President Donald Trump’s executive order blocks people with unique backgrounds and expertise from entering the U.S., UT System Chancellor William McRaven said in a Monday statement.
McRaven’s statement comes one day after UT President Gregory Fenves sent an email out to University students, faculty and staff showing his support to members of the UT community who are citizens of the countries impacted by the executive order.
“I believe that the talent, energy, and ideas flowing into the United States of America — and to UT System institutions — from countries around the world are among our greatest strengths,” McRaven said in a statement. “The men and women who show up at our shores and our doors — ready to study, work, and participate — make us stronger, smarter, more competitive, and more attuned to the rest of the globe.”
According to the UT System, there are 983 people who are traveling abroad who are a part of the University. The System is unsure if all 983 of those people have been impacted by the travel ban, said Jenny LaCoste-Caputo, executive director of UT System media relations.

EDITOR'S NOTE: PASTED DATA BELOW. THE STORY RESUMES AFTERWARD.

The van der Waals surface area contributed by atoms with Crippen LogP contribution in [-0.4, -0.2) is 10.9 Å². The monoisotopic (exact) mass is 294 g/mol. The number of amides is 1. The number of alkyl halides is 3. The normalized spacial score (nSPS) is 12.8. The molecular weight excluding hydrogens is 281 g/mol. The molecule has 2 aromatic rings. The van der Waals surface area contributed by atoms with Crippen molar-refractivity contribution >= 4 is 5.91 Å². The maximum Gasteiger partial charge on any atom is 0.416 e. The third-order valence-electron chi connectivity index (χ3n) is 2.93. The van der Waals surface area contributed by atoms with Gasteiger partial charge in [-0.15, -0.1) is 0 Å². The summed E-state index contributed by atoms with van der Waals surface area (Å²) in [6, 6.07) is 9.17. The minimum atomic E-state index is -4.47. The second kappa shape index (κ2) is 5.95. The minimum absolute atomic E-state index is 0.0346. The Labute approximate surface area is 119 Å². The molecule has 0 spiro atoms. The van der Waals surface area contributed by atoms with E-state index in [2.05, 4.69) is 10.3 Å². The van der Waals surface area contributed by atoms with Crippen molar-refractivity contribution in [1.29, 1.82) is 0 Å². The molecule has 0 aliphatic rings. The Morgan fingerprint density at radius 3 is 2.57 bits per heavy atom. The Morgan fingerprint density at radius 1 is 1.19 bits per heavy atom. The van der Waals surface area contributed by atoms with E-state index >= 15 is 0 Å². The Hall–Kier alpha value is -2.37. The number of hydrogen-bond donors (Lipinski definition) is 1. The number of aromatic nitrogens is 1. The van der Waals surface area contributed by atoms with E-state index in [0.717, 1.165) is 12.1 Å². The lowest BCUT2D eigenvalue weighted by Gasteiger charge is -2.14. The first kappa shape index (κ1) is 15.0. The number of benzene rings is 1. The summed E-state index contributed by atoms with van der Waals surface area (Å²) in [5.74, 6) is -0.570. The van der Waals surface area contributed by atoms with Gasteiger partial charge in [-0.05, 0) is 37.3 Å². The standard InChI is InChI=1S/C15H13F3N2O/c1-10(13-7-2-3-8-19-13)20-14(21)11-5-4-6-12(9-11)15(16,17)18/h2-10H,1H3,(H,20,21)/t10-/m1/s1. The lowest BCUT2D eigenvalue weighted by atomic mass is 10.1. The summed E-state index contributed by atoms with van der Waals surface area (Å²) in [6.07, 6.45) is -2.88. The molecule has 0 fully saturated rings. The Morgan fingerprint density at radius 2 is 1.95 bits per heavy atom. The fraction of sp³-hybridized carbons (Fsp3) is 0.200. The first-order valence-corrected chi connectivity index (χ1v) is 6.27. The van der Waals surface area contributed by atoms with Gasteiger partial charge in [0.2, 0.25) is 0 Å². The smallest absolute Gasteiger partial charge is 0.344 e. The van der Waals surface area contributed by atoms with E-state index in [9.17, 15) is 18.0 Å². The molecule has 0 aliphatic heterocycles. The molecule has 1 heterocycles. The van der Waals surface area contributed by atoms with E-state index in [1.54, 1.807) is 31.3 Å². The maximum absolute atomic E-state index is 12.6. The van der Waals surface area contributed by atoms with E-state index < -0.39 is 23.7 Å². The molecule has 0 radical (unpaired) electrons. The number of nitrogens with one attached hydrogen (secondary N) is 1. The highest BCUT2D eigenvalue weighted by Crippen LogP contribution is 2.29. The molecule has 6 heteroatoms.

McRaven, a retired U.S. Navy admiral, is known for his role in leading a special operations raid that led to the capture and death of Osama bin Laden in 2011. McRaven is also a recognized authority for U.S. foreign policy and previously advised former presidents George W. Bush and Barack Obama on defense tactics.
“I would hope that my commitment to our nation’s security cannot be questioned,” McRaven said in a statement. “I stand behind our nation’s efforts to ensure all our citizens are free from the threat that terrorism can bring to our shores.”
Trump signed an executive order this past Friday barring refugees from coming into the U.S. for 120 days and immigrants from seven primarily Muslim countries for three months. The executive order, also known as the travel ban, includes the countries Iraq, Iran, Syria, Libya, Sudan, Somalia and Yemen. The executive order received backlash Friday night as numerous protesters gathered at airports around the nation to demand freedom for detained immigrants.
New York federal judge Ann Donnelly issued an emergency stay for those affected by the ban and ruled they cannot be removed from the U.S. Federal judges in Washington state and Boston issued rulings on the same basis.
“There is imminent danger that, absent the stay of removal, there will be substantial and irreparable injury to refugees, visa-holders, and other individuals from nations subject to the January 27, 2017, Executive Order,” Donnelly said in her ruling.